Welcome to St. Benedict's High School
St. Benedict's High School: Technical

Web Links




Practice Exam Papers

 

www.technologystudent.com

 

www.designandtech.com

 

www.ergonomics4schools.com

 

www.roymech.co.uk

Design Tutorials

Car Drawing tutorial: how to simplify shapes

Car Drawing tutorial: how to simplify shapes In this video design instructor Arvind Ramkrishna from Driven To Draw explains how to draw complex shapes by breaking things down, focusing on specific details and using sections.

Land Rover velar Design Sketching Demo

Land Rover velar Design Sketching Demo A time-lapse video showing the creation of a quick render of the Velar, from the starting hand-drawn sketch to the final render in Photoshop.

Photoshop car render demo

Photoshop car render demo A video demonstration that shows how to create a refined car render in Photoshop using a mix of tools, including paths, masks and hand painted details.

Concept Car Pencil Design Sketch Demo

Concept Car Pencil Design Sketch Demo A new demo by SKEREN design instructor Sangwon Seok, who shows the creation of a concept car dynamic sketch using a single black colored Prismacolor pencil.

Alias 3D modeling tutorial: BMW 6 Series

Alias 3D modeling tutorial: BMW 6 Series The playlist with the first five parts of a very detailed video tutorial series by Hyunjoon Shin, showing the 3D modeling process of a BMW 6 Series.

Concept Bike Photoshop Speedpainting Video

Concept Bike Photoshop Speedpainting Video A video demo showing the creation process of a futuristic concept bike using Photoshop.

Car studio render Photoshop demo

Car studio render Photoshop demo In this video demo designer Leandro Trovati shows the creation process of a car render in Photoshop using a studio-like environment with two different area light sources.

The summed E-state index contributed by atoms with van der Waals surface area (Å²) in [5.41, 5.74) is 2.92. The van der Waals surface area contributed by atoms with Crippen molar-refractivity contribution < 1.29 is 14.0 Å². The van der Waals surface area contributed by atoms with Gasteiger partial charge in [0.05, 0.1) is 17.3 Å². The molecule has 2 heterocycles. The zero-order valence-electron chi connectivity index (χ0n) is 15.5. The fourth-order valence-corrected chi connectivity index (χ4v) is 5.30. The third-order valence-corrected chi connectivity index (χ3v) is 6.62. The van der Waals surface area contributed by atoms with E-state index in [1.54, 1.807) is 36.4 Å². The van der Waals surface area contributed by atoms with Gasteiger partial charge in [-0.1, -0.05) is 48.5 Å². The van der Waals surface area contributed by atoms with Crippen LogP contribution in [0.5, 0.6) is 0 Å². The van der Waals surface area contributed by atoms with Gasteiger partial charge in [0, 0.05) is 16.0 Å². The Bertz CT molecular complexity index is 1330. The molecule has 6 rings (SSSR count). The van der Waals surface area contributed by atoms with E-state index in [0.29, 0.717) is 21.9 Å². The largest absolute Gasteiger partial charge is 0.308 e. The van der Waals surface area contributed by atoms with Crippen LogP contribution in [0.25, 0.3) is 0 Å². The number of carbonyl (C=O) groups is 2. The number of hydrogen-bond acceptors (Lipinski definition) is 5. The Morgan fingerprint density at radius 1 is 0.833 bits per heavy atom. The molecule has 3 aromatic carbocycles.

Engine Cover 3D modeling tutorial – Part 2

Engine Cover 3D modeling tutorial The second part of a 3D modeling tutorial that shows the creation of a styling model for an engine cover in Rhino3D. This video shows how to add detail and how to prepare the model for exporting into SolidWorks. Check Part 1 here.

SUV design sketching demo

SUV design sketching demo A time-lapse video of a quick car design sketch and render of a SUV in side view, done in Photoshop.

Car Sketch and Marker Technique demo

Car Sketch and Marker Technique demo A new video by Sangwon Seok from a sketch and design lecture held at Korean Skeren.

Course Information


S1/S2 Course  
S3 Courses: Design & Manufacture
  Graphic Communication
   
S4/5/6 Courses  

 




Course Info

 

S1/2 Technical

 

Information coming soon!

 

 

Course Info

 

S3 Design & Manufacture

 

Design and Manufacture is suitable for learners with an interest in design and technology generally. It is suitable for learners with an interest in product design in particular.


The Course is a solid foundation for those considering further study, or a career, in all aspects of design, manufacturing, engineering, science, marketing, and related disciplines.



What can learning in Design and Manufacture achieve for young people?



How is the Design and Manufacture framework structured?



What are the features of effective learning and teaching in Design and Manufacture?



How do we build on prior learning?



What are the broad features of assessment in Design and Manufacture?



Connections with other areas of the curriculum





 

Course Info

 

S3 Graphic Communication

 

Graphic Communication is the study of using drawings, sketches and colour illustrations needed for clear and efficient communication.  The course covers the use of technical graphics in education, construction, industry and commerce.  Graphic Communication offers learners the opportunity to communicate in what is effectively an international language.



Graphic Communication develops knowledge and practical application of sketching and drawing everyday items.  Learners gain skills in using both manual and computer-aided methods, and develop an understanding of how to use graphics for clear and effective communication.



What can learning in Graphic Communication achieve for young people?





How is the Graphic Communication framework structured?





What are the features of effective learning and teaching in Graphic Communication?





How do we build on prior learning?



What are the broad features of assessment in Graphic Communication?





Connections with other areas of the curriculum



Learners will develop broad, generic skills through this course. The skills that learners will be expected to improve on and develop throughout the course are based on SQA’s Skills Framework: Skills for Learning, Skills for Life and Skills for Work and drawn from the main skills areas listed below. These are built into the course where there are opportunities.